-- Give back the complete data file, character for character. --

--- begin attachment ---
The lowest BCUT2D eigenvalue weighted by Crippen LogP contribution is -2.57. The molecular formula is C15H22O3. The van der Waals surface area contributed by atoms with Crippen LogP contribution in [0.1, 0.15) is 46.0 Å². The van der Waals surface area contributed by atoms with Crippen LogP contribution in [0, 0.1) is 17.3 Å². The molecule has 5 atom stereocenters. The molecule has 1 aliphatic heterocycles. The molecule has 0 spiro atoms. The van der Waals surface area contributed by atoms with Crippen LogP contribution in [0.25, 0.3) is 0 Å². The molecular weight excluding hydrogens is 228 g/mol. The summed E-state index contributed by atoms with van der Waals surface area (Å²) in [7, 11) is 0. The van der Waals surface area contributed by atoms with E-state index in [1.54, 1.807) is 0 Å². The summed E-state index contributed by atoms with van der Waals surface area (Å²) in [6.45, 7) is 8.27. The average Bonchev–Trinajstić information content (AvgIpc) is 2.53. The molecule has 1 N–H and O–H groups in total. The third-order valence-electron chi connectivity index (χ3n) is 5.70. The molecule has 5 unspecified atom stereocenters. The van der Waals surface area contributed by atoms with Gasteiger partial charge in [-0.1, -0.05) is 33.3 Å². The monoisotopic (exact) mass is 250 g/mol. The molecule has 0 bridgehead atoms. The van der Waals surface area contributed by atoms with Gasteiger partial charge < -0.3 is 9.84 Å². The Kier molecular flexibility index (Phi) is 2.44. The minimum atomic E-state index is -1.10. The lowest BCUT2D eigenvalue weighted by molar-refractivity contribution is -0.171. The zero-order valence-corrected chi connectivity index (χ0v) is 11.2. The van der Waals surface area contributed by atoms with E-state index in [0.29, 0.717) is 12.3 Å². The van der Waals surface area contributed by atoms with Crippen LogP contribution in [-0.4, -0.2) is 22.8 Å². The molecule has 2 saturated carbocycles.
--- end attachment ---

The lowest BCUT2D eigenvalue weighted by Crippen LogP contribution is -2.57. The molecular formula is C15H22O3. The van der Waals surface area contributed by atoms with Crippen LogP contribution in [0.1, 0.15) is 46.0 Å². The van der Waals surface area contributed by atoms with Crippen LogP contribution in [0, 0.1) is 17.3 Å². The molecule has 5 atom stereocenters. The molecule has 1 aliphatic heterocycles. The molecule has 0 spiro atoms. The van der Waals surface area contributed by atoms with Crippen LogP contribution in [0.25, 0.3) is 0 Å². The molecular weight excluding hydrogens is 228 g/mol. The summed E-state index contributed by atoms with van der Waals surface area (Å²) in [7, 11) is 0. The van der Waals surface area contributed by atoms with E-state index in [1.54, 1.807) is 0 Å². The summed E-state index contributed by atoms with van der Waals surface area (Å²) in [6.45, 7) is 8.27. The average Bonchev–Trinajstić information content (AvgIpc) is 2.53. The molecule has 1 N–H and O–H groups in total. The third-order valence-electron chi connectivity index (χ3n) is 5.70. The molecule has 5 unspecified atom stereocenters. The van der Waals surface area contributed by atoms with Gasteiger partial charge in [-0.1, -0.05) is 33.3 Å². The monoisotopic (exact) mass is 250 g/mol. The molecule has 0 bridgehead atoms. The van der Waals surface area contributed by atoms with Gasteiger partial charge < -0.3 is 9.84 Å². The Kier molecular flexibility index (Phi) is 2.44. The minimum atomic E-state index is -1.10. The lowest BCUT2D eigenvalue weighted by molar-refractivity contribution is -0.171. The zero-order valence-corrected chi connectivity index (χ0v) is 11.2. The van der Waals surface area contributed by atoms with E-state index in [0.29, 0.717) is 12.3 Å². The van der Waals surface area contributed by atoms with Crippen LogP contribution in [-0.4, -0.2) is 22.8 Å². The molecule has 2 saturated carbocycles.